REVIEW: Girls and Dolls brings you on a nostalgic, emotional journey
Rapturous applause echoed through the Millennium Forum last night as the curtain fell on the first night of Girls and Dolls.
The debut play from Lisa McGee, writer and producer of Derry Girls, has been billed as hilarious and heartbreaking, and it certainly ticked all of those boxes.
Set in Derry in 1980, the play focuses on the summer that childhood friends Clare and Emma met at the swings.
Jamie-Lee O’Donnell (Derry Girls) and Jennifer Barry (Young Offenders) take on the roles of Clare and Emma, as well as multiple other larger than life characters throughout this two woman show.
Although the play is set in the troubles, there are only some glimpses of it, as it is shown through the memories of the two young girls who were somewhat oblivious to a lot of the conflict which was happening around them.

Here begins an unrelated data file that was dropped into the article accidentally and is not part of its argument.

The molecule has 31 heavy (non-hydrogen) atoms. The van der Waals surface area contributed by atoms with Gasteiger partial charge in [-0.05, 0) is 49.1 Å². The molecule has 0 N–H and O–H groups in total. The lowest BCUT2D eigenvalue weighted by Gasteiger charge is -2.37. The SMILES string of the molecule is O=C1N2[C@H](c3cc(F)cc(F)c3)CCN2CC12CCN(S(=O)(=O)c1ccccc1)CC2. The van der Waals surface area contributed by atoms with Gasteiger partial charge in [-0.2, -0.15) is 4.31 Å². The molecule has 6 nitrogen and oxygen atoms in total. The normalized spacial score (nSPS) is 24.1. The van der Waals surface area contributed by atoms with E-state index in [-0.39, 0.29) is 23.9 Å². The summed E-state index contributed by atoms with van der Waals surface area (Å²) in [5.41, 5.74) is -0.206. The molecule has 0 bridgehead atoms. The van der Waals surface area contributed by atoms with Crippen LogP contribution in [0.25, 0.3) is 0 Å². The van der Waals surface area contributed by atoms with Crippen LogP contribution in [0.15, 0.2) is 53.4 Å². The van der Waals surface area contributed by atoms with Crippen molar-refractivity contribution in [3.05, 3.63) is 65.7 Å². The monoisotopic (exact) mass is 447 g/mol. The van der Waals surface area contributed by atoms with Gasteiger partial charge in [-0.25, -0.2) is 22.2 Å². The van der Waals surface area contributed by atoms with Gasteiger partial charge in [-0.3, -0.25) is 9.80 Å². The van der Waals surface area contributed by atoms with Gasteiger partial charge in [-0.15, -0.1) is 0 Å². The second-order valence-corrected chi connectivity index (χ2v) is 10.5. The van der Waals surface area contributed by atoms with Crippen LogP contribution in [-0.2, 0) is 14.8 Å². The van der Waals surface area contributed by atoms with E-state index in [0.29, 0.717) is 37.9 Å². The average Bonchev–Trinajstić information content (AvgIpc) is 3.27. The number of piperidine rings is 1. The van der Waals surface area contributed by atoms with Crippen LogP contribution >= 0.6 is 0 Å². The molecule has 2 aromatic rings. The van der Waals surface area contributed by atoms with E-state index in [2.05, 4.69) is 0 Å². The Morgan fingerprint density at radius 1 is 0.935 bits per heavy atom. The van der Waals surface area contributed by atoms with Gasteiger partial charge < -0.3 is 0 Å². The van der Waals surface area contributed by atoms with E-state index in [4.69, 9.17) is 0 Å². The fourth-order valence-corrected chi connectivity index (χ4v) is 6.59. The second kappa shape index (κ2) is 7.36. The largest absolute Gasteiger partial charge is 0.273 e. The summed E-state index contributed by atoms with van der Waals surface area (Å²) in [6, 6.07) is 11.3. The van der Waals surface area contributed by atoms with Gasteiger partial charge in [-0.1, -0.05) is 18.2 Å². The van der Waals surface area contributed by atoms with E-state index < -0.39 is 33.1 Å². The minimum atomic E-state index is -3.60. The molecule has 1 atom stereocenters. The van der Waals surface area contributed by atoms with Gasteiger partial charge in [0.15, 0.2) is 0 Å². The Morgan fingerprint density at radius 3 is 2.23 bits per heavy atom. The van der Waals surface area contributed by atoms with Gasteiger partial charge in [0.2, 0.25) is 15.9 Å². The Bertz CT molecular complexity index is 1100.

Each event is played out through the girls respective memories, which are sometimes conflicting, and can show how some moments play a bigger part in one persons life than others.
Girls and Dolls has many layers and addresses a number of different issues, but it does so with Lisa McGee’s humour, her writing bringing the funny side out of even the darkest subject matter.
You’re guaranteed to laugh, and possibly cry, and in last night’s performance you could have heard a pin drop between the roaring laughter of the audience.
Although set in the 1980s, many of the references throughout the play are timeless, with playground games and the types of characters you’re still likely to find around Derry.
Girls and Dolls is presented by Millennium Forum Productions and Sodabread Theatre Company. The play is written by Lisa McGee, directed by Gerard McCabe and produced by David McLaughlin.
Limited tickets are still available for the remaining performances of the play, tonight Tuesday, September 18, Wednesday, September 19 and Thursday, September 20 from the Millennium Forum Box Office.